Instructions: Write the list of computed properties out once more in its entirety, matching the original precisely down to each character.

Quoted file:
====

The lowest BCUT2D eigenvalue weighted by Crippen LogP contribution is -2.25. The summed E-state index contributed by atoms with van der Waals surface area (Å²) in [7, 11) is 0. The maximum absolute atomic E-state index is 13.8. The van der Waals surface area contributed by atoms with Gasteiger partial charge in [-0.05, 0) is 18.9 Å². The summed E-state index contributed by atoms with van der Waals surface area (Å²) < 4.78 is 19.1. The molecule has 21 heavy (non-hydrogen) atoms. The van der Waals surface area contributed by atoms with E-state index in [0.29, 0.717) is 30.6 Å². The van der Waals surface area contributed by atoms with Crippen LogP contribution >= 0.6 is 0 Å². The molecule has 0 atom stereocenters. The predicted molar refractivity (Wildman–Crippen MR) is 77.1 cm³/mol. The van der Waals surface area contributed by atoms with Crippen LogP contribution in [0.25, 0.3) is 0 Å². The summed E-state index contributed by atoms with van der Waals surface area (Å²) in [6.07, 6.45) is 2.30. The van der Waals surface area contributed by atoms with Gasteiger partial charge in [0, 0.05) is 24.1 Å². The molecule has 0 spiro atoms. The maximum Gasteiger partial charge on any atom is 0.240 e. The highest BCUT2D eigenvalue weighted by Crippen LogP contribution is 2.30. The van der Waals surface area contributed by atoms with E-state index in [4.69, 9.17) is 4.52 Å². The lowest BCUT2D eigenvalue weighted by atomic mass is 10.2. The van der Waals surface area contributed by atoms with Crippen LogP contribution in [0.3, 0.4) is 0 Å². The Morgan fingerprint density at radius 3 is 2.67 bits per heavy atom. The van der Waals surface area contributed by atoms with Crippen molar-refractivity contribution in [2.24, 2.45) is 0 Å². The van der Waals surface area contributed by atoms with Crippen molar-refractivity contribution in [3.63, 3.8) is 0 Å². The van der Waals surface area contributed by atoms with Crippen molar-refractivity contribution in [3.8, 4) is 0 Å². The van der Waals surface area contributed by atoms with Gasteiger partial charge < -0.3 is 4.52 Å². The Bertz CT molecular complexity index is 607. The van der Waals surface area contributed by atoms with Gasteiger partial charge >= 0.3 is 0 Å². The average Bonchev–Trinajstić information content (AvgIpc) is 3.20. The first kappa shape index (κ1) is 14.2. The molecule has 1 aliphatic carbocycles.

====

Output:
The lowest BCUT2D eigenvalue weighted by Crippen LogP contribution is -2.25. The summed E-state index contributed by atoms with van der Waals surface area (Å²) in [7, 11) is 0. The maximum absolute atomic E-state index is 13.8. The van der Waals surface area contributed by atoms with Gasteiger partial charge in [-0.05, 0) is 18.9 Å². The summed E-state index contributed by atoms with van der Waals surface area (Å²) < 4.78 is 19.1. The molecule has 21 heavy (non-hydrogen) atoms. The van der Waals surface area contributed by atoms with E-state index in [0.29, 0.717) is 30.6 Å². The van der Waals surface area contributed by atoms with Crippen LogP contribution >= 0.6 is 0 Å². The molecule has 0 atom stereocenters. The predicted molar refractivity (Wildman–Crippen MR) is 77.1 cm³/mol. The van der Waals surface area contributed by atoms with Crippen LogP contribution in [0.25, 0.3) is 0 Å². The summed E-state index contributed by atoms with van der Waals surface area (Å²) in [6.07, 6.45) is 2.30. The van der Waals surface area contributed by atoms with Gasteiger partial charge in [0, 0.05) is 24.1 Å². The molecule has 0 spiro atoms. The maximum Gasteiger partial charge on any atom is 0.240 e. The highest BCUT2D eigenvalue weighted by Crippen LogP contribution is 2.30. The van der Waals surface area contributed by atoms with E-state index in [4.69, 9.17) is 4.52 Å². The lowest BCUT2D eigenvalue weighted by atomic mass is 10.2. The van der Waals surface area contributed by atoms with Crippen LogP contribution in [0.3, 0.4) is 0 Å². The Morgan fingerprint density at radius 3 is 2.67 bits per heavy atom. The van der Waals surface area contributed by atoms with Crippen molar-refractivity contribution in [2.24, 2.45) is 0 Å². The van der Waals surface area contributed by atoms with Crippen molar-refractivity contribution in [3.63, 3.8) is 0 Å². The van der Waals surface area contributed by atoms with Crippen molar-refractivity contribution in [3.8, 4) is 0 Å². The van der Waals surface area contributed by atoms with Gasteiger partial charge < -0.3 is 4.52 Å². The Bertz CT molecular complexity index is 607. The van der Waals surface area contributed by atoms with Gasteiger partial charge >= 0.3 is 0 Å². The average Bonchev–Trinajstić information content (AvgIpc) is 3.20. The first kappa shape index (κ1) is 14.2. The molecule has 1 aliphatic carbocycles.